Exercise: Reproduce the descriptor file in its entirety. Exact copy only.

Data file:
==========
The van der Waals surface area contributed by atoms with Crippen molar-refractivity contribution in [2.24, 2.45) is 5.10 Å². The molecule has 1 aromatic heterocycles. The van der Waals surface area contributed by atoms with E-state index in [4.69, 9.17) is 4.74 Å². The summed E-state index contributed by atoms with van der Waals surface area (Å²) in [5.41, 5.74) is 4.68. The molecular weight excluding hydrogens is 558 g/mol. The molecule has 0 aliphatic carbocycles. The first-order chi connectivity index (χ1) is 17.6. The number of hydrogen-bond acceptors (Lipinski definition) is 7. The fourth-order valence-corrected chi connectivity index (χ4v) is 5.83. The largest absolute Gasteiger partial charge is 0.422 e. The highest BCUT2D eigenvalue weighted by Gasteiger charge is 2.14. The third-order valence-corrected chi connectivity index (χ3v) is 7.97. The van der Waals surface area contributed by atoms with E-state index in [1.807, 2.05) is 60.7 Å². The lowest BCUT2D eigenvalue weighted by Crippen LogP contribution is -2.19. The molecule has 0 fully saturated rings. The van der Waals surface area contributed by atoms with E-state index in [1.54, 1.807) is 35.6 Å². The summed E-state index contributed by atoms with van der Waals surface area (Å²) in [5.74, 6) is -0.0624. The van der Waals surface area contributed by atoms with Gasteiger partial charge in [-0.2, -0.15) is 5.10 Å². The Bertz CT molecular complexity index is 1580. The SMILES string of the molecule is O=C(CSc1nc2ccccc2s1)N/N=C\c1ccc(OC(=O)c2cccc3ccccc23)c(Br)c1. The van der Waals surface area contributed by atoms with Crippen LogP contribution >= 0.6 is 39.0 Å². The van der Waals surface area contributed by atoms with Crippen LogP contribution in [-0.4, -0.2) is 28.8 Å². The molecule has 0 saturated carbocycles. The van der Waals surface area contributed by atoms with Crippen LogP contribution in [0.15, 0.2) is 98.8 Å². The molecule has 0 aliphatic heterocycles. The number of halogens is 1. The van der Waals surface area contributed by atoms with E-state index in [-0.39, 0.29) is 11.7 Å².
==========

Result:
The van der Waals surface area contributed by atoms with Crippen molar-refractivity contribution in [2.24, 2.45) is 5.10 Å². The molecule has 1 aromatic heterocycles. The van der Waals surface area contributed by atoms with E-state index in [4.69, 9.17) is 4.74 Å². The summed E-state index contributed by atoms with van der Waals surface area (Å²) in [5.41, 5.74) is 4.68. The molecular weight excluding hydrogens is 558 g/mol. The molecule has 0 aliphatic carbocycles. The first-order chi connectivity index (χ1) is 17.6. The number of hydrogen-bond acceptors (Lipinski definition) is 7. The fourth-order valence-corrected chi connectivity index (χ4v) is 5.83. The largest absolute Gasteiger partial charge is 0.422 e. The highest BCUT2D eigenvalue weighted by Gasteiger charge is 2.14. The third-order valence-corrected chi connectivity index (χ3v) is 7.97. The van der Waals surface area contributed by atoms with E-state index in [1.807, 2.05) is 60.7 Å². The lowest BCUT2D eigenvalue weighted by Crippen LogP contribution is -2.19. The molecule has 0 fully saturated rings. The van der Waals surface area contributed by atoms with E-state index in [1.54, 1.807) is 35.6 Å². The summed E-state index contributed by atoms with van der Waals surface area (Å²) in [5.74, 6) is -0.0624. The van der Waals surface area contributed by atoms with Gasteiger partial charge in [-0.2, -0.15) is 5.10 Å². The Bertz CT molecular complexity index is 1580. The SMILES string of the molecule is O=C(CSc1nc2ccccc2s1)N/N=C\c1ccc(OC(=O)c2cccc3ccccc23)c(Br)c1. The van der Waals surface area contributed by atoms with Crippen LogP contribution >= 0.6 is 39.0 Å². The van der Waals surface area contributed by atoms with Crippen LogP contribution in [-0.4, -0.2) is 28.8 Å². The molecule has 0 saturated carbocycles. The van der Waals surface area contributed by atoms with Crippen LogP contribution in [0.15, 0.2) is 98.8 Å². The molecule has 0 aliphatic heterocycles. The number of halogens is 1. The van der Waals surface area contributed by atoms with E-state index in [-0.39, 0.29) is 11.7 Å².